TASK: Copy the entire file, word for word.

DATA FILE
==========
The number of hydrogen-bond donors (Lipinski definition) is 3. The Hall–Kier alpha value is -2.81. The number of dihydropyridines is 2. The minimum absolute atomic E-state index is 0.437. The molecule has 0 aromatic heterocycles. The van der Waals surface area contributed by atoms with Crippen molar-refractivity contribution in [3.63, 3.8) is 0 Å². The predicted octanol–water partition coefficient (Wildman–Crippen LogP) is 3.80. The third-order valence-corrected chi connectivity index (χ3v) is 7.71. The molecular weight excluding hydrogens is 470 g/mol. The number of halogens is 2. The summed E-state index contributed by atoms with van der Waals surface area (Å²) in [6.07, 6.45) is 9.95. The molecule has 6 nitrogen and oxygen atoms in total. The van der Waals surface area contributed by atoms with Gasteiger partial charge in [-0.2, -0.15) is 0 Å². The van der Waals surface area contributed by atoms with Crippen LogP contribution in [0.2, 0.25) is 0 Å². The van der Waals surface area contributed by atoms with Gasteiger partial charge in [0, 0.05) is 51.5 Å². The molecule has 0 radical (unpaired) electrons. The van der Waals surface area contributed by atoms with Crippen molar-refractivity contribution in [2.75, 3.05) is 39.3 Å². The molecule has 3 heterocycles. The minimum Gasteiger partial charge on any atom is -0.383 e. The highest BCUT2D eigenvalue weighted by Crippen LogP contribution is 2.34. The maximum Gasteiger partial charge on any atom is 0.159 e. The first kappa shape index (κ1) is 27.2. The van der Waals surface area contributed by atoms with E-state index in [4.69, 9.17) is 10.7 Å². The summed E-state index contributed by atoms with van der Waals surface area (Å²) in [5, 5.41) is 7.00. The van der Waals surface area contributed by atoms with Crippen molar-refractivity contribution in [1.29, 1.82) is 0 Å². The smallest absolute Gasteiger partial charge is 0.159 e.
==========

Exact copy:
The number of hydrogen-bond donors (Lipinski definition) is 3. The Hall–Kier alpha value is -2.81. The number of dihydropyridines is 2. The minimum absolute atomic E-state index is 0.437. The molecule has 0 aromatic heterocycles. The van der Waals surface area contributed by atoms with Crippen molar-refractivity contribution in [3.63, 3.8) is 0 Å². The predicted octanol–water partition coefficient (Wildman–Crippen LogP) is 3.80. The third-order valence-corrected chi connectivity index (χ3v) is 7.71. The molecular weight excluding hydrogens is 470 g/mol. The number of halogens is 2. The summed E-state index contributed by atoms with van der Waals surface area (Å²) in [6.07, 6.45) is 9.95. The molecule has 6 nitrogen and oxygen atoms in total. The van der Waals surface area contributed by atoms with Gasteiger partial charge in [-0.2, -0.15) is 0 Å². The van der Waals surface area contributed by atoms with Crippen LogP contribution in [0.2, 0.25) is 0 Å². The van der Waals surface area contributed by atoms with Gasteiger partial charge in [0, 0.05) is 51.5 Å². The molecule has 0 radical (unpaired) electrons. The van der Waals surface area contributed by atoms with Crippen molar-refractivity contribution in [2.75, 3.05) is 39.3 Å². The molecule has 3 heterocycles. The minimum Gasteiger partial charge on any atom is -0.383 e. The highest BCUT2D eigenvalue weighted by Crippen LogP contribution is 2.34. The maximum Gasteiger partial charge on any atom is 0.159 e. The first kappa shape index (κ1) is 27.2. The van der Waals surface area contributed by atoms with E-state index in [4.69, 9.17) is 10.7 Å². The summed E-state index contributed by atoms with van der Waals surface area (Å²) in [5, 5.41) is 7.00. The van der Waals surface area contributed by atoms with Crippen molar-refractivity contribution in [1.29, 1.82) is 0 Å². The smallest absolute Gasteiger partial charge is 0.159 e.